Like I said, Switzerland cares about hikers/walkers/cyclists. Surrounding the house we were sitting outside Geneva, there were miles and miles of nice paths through beautiful fields, complete with horses, vineyards, and views of the Alps.  It was pretty much a runner’s dream. There were no cars to worry about (my favorite), and all you had to do was watch out for people riding horses. Not to mention, everyone I passed gave me a huge smile and a friendly “Bonjour!” On one of my runs, I took a path going up a big hill covered in vineyards and got a really nice view of the valleys below. I got no less than three bugs in my eyes during my runs, but it’s the price you pay for running in the beautiful Swiss countryside.


View of Mont Blanc on the right from the top of the vineyard-covered hill.


Prepared for rain, but it never did.


The hills are alive…


An ominous scene.


Another view from the top.



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If you look closely, you can see a horse with a rider at the top of the trail, where I ran at one point.



My new friend.

I’ve had such a good timing running through Europe, and I can’t wait to see where else I’ll get to explore!

Housesitting in Geneva

The reason we decided to go to Switzerland so early on in our trip was because we secured a housesitting assignment in Geneva for a week surrounding Easter weekend. It’s been really great to be given these assignments so we have certain things to plan around. Otherwise, I worry that we would feel a bit lost as far as deciding where to go next. But luckily, we’ve worked it out so that we have plans up until the end of August. A lot can happen during that time, so we’ll see where we are at after that’s over.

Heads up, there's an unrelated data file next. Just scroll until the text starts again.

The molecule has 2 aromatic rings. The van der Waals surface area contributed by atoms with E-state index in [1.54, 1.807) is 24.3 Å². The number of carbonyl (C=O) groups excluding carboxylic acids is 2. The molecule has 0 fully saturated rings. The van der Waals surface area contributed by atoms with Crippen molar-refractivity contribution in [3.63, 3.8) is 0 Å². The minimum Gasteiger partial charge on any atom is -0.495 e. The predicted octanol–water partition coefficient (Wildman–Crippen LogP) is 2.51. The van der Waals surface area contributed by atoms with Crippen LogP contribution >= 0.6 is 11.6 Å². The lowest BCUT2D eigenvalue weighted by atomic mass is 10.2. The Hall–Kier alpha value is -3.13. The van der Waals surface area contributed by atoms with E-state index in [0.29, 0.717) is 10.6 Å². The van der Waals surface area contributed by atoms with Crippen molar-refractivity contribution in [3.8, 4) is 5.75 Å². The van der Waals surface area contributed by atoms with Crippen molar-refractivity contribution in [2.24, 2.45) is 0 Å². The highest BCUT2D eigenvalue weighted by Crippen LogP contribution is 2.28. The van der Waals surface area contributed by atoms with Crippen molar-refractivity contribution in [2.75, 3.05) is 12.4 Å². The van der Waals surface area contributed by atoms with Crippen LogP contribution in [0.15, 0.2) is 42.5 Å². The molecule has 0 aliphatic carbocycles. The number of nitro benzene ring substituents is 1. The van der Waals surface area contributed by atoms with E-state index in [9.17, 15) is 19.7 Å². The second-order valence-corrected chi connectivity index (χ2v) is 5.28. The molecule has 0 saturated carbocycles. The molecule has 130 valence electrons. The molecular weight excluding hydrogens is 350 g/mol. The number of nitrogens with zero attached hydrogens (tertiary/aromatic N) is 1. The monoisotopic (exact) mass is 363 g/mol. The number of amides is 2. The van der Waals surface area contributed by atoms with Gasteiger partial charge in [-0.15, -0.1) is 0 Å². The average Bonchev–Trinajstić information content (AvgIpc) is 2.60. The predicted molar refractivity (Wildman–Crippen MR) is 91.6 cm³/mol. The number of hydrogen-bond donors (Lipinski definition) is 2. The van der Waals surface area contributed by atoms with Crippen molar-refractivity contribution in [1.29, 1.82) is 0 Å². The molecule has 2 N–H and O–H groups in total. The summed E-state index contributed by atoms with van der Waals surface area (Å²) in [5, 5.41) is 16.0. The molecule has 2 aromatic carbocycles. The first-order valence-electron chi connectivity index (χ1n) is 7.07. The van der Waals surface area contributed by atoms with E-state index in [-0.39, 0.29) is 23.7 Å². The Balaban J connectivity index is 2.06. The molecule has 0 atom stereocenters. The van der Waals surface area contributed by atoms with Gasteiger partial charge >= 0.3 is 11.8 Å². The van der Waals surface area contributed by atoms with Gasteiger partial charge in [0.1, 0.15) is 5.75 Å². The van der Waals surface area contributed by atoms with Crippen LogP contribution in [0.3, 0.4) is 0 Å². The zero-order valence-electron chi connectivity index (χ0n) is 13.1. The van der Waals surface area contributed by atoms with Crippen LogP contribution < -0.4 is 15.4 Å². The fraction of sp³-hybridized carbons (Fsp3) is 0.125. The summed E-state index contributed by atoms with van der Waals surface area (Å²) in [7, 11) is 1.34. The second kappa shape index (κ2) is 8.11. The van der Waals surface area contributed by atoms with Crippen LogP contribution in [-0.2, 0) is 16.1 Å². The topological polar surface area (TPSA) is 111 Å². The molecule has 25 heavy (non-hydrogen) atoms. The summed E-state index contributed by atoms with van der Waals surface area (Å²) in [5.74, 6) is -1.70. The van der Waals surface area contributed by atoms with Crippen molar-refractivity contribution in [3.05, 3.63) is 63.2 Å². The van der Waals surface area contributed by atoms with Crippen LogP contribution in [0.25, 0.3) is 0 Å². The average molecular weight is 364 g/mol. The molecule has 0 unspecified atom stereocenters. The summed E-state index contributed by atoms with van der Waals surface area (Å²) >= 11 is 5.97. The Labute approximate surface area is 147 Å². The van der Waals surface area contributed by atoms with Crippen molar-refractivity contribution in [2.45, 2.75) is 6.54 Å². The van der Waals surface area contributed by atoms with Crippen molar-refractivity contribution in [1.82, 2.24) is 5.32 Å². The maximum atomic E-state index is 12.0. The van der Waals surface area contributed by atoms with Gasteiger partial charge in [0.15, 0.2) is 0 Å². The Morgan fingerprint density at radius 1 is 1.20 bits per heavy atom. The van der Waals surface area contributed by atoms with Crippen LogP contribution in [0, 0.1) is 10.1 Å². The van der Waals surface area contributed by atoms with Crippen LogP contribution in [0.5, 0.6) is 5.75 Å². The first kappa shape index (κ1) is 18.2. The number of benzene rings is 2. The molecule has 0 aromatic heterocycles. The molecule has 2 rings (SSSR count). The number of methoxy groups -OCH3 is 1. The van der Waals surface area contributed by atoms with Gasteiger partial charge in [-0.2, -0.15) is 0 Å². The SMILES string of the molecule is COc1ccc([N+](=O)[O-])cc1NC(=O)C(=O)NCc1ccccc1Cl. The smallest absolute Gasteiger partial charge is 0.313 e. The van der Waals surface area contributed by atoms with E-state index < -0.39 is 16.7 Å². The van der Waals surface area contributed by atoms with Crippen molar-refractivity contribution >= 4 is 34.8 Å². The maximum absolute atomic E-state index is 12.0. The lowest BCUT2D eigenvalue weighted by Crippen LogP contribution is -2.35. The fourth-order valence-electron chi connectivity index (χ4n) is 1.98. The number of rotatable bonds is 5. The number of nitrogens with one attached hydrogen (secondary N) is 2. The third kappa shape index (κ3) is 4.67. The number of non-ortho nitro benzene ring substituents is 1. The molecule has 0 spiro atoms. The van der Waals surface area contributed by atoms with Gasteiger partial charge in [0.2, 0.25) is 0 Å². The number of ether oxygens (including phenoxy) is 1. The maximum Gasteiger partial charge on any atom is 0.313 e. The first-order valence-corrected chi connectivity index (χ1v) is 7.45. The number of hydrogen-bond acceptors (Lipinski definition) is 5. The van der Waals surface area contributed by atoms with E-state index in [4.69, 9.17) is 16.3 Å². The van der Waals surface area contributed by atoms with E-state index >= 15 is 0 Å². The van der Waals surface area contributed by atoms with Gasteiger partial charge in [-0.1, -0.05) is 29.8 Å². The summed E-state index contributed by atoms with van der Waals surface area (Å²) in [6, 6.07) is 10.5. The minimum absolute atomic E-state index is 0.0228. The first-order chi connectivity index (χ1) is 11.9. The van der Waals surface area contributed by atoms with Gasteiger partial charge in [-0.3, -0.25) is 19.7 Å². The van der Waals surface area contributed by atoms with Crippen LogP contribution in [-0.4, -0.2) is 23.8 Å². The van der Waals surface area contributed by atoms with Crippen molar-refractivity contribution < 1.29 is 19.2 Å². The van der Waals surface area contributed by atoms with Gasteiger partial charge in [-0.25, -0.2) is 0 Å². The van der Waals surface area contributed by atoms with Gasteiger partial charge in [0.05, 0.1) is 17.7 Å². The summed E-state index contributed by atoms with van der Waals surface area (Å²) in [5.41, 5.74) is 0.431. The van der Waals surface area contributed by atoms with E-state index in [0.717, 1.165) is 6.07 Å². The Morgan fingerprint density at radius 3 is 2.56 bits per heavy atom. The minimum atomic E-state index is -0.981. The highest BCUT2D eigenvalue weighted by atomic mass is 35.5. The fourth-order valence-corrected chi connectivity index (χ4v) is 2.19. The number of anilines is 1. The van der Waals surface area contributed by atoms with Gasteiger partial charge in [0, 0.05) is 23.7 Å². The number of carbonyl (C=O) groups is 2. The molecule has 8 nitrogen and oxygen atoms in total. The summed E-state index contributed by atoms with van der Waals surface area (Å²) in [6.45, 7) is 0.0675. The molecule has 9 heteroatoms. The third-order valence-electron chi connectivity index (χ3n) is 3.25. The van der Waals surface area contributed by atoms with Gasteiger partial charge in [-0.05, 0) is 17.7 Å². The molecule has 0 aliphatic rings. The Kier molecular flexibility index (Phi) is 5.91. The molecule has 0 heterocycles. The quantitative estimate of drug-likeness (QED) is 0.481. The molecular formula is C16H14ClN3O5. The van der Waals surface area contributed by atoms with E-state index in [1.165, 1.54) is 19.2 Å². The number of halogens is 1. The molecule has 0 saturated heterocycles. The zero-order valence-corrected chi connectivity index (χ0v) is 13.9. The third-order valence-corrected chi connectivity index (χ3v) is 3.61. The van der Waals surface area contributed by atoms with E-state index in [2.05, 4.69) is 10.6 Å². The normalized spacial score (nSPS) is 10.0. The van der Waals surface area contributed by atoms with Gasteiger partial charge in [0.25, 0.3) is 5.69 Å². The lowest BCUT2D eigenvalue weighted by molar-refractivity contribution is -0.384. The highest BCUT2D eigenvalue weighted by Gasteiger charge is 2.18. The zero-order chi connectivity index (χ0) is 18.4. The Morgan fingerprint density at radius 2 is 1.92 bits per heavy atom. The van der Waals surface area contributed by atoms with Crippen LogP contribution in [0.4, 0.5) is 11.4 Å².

Jeremy and I took the train from Wunnewil to Fribourg, then changed trains for one that went directly to Geneva. We like to have some red wine for train rides, but we didn’t have plastic cups to use for the ride. Jeremy MacGyvered some out of the bottom of a water bottle we had. We were sharing the “cup” that had a really sharp lid from where it was cut, and the lady pushing the minibar cart up and down the aisles put two real plastic cups in front of us as soon as she saw us try to drink from the makeshift one. It was greatly appreciated. We’ve also been living off Barney’s Best peanut butter (the only kind I’ve seen in Switzerland), and it’s so sugary. It’s basically dessert. Delicious.

Our fancy wine glass fashioned out of a plastic water bottle.

Our fancy wine glass fashioned out of a plastic water bottle.

Much better.

Much better.

The view of Lausanne from the train.

The view of Lausanne from the train.

I really enjoy train rides, but we had a bit of trouble on this one. There weren’t reserved seats, and when the train pulled up we mistakenly got in a cabin that was for first class passengers only. We went through the inside of the train trying to find the second class cabins, but during the time it took us to do that, the other cabins had pretty much gotten filled to the brim. We spent the first twenty minutes of the train ride going up and down the aisles with our luggage looking for empty seats. We finally found some and were able to relax. I remember that happening years back when Jeremy and I met up in Europe only a few months after we started dating. It’s really stressful for me to do things like that, because I’m such a planner and I like to know exactly where we’ll be sitting and what to expect.

Our housesitting host picked us up at the Geneva train station after we walked around a bit, and we were off to her house right outside the city.

Geneva Lake.

Geneva Lake.

Vineyards outside Geneva.

Vineyards outside Geneva.